So apparently Upon A Burning Body still believe they have something left to offer. That can really be the only explanation, seeing as both a colossal fall from grace from being touted the future of deathcore and the fact that no one really cared about Straight From The Barrio would suggest a band desperately running on fumes to get by in whatever way they can. And that’s all said with more regret than malice, as once upon a time, they did have real potential, mixing bleeding-edge-relevant deathcore with flavours of Latin music for a potent, original combination. But it really does speak volumes to how far their star has fallen when their biggest influx of publicity in the last few years came from vocalist Danny Leal faking his own kidnapping for a publicity stunt in 2014; since then, they’ve been struggling to do much of anything, to the point where one can only presume touting this new album as a pure heavy metal album is a last-ditch ploy to scramble together some wider prospective appeal.

And that certainly seems to be the case, mostly because there’s not a lot that Southern Hostility can really boast as its own. It’s an Upon A Burning Body album, that’s for sure, but one that removes any initial flair or creativity they once had for another fat helping of thudding deathcore that’s on the same questionably mid-to-low tier as seemingly everything else. It’s not exactly unlistenable either, but it’s hard to see what the real aim with this album is; it’s as pure of a heavy metal as Upon A Burning Body presumably wanted to create, but that leaves everything else sucked out of it with nothing all that suitable to take its place.

At least when boiled down to the absolute base elements of the metal that Upon A Burning Body want to create, the band can at least hit the right beats efficiently enough to keep a relatively stable foundation in place. It’s most obvious when the flashes of influence beyond traditional deathcore hammering rear up; From Darkness is clearly pulling from Pantera in its southern metal drawl, while the sledgehammer groove of Burn would easily fit on a latter-day Parkway Drive album, and the cover of Alice Cooper’s Feed My Frankenstein to round off actually feels like more than just a cute novelty when it’s played fairly well. Aside from that though, Southern Hostility rarely feels capable of disrupting the status quo of deathcore to the extent that Upon A Burning Body clearly want to, whether that’s in a stiff approximation of the general sound that’s beyond uninteresting at this point, a deliver that verges on swaggering when Danny Leal can be bothered to let his personality show through at all, or a set of lyrics that’s only really good at reiterating all the motions that this genre has been stuck in since God knows when. At least it’s produced to have a decent amount of weight that can extend beyond mindless chug-fests, but isolated instances of technical competency aren’t really substitutes for actual ideas, and when it feels like Southern Hostility has quite a severe drought of those effectively across the board, it’s hardly an album that warrants repeat listens in basically any form.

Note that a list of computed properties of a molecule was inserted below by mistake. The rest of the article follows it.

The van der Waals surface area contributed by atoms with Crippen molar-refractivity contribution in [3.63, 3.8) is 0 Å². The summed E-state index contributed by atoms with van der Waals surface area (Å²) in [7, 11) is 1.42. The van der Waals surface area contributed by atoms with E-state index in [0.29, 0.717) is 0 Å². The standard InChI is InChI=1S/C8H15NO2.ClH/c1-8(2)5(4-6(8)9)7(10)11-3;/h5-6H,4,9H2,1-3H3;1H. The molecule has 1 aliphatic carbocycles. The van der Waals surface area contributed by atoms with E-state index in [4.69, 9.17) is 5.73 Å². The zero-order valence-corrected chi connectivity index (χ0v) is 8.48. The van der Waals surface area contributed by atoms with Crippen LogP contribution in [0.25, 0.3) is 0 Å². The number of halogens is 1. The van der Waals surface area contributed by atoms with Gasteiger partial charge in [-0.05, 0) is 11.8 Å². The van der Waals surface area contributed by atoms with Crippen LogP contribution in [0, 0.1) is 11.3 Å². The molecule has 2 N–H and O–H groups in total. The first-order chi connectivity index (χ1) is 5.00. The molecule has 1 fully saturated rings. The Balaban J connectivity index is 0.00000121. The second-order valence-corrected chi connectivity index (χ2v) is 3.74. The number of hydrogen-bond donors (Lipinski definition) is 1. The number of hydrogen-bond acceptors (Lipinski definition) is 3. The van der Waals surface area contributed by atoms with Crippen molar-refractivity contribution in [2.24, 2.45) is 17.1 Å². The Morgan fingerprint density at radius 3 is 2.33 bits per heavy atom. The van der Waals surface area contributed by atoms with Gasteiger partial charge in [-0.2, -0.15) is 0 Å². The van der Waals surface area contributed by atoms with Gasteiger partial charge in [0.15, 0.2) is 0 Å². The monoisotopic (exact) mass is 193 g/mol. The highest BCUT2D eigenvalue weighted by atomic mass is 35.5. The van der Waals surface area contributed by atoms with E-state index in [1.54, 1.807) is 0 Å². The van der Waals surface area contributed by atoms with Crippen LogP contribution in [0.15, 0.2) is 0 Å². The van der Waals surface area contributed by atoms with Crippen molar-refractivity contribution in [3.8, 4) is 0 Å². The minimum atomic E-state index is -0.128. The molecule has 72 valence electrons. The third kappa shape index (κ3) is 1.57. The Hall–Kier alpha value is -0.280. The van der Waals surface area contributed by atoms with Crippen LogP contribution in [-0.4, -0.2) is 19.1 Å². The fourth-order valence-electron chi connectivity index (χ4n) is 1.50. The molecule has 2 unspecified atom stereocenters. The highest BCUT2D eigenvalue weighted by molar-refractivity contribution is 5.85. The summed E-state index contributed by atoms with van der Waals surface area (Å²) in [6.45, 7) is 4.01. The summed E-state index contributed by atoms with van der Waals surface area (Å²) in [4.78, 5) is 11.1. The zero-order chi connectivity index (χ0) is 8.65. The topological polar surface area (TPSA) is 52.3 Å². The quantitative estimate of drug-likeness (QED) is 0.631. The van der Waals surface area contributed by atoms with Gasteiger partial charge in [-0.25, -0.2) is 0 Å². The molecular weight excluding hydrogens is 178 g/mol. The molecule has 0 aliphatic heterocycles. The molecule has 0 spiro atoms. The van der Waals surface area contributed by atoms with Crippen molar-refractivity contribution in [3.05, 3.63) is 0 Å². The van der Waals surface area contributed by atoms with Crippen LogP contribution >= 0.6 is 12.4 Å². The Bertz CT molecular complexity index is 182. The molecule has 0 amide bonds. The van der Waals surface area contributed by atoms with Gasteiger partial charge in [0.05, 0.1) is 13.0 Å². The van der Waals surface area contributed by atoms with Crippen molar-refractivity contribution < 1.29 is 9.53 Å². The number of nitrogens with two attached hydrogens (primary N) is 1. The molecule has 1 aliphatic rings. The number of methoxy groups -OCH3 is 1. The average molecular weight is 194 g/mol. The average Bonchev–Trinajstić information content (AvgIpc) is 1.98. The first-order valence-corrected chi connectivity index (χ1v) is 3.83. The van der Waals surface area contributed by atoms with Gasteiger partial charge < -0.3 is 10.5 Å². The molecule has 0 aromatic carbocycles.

It’s not as if this is an outright awful listen either, but when Upon A Burning Body don’t feel as though they’re even trying to hide how uninspired this all is, it’s hardly a glowing endorsement. It only makes Southern Hostility feel all the more disposable, an afterthought that seldom coalesces into anything more and smacks of a band trying little else but getting whatever they can down on record. It’s actually a shame to see how far they’ve fallen when this is what everything thus far has culminated with, but when Upon A Burning Body themselves can’t be bothered to go beyond the bare minimum, is it really worth staying that invested?

5/10

For fans of: Emmure, Pantera, Chelsea Grin
Words by Luke Nuttall

‘Southern Hostility’ by Upon A Burning Body is released on 7th June on Seek & Strike Records.

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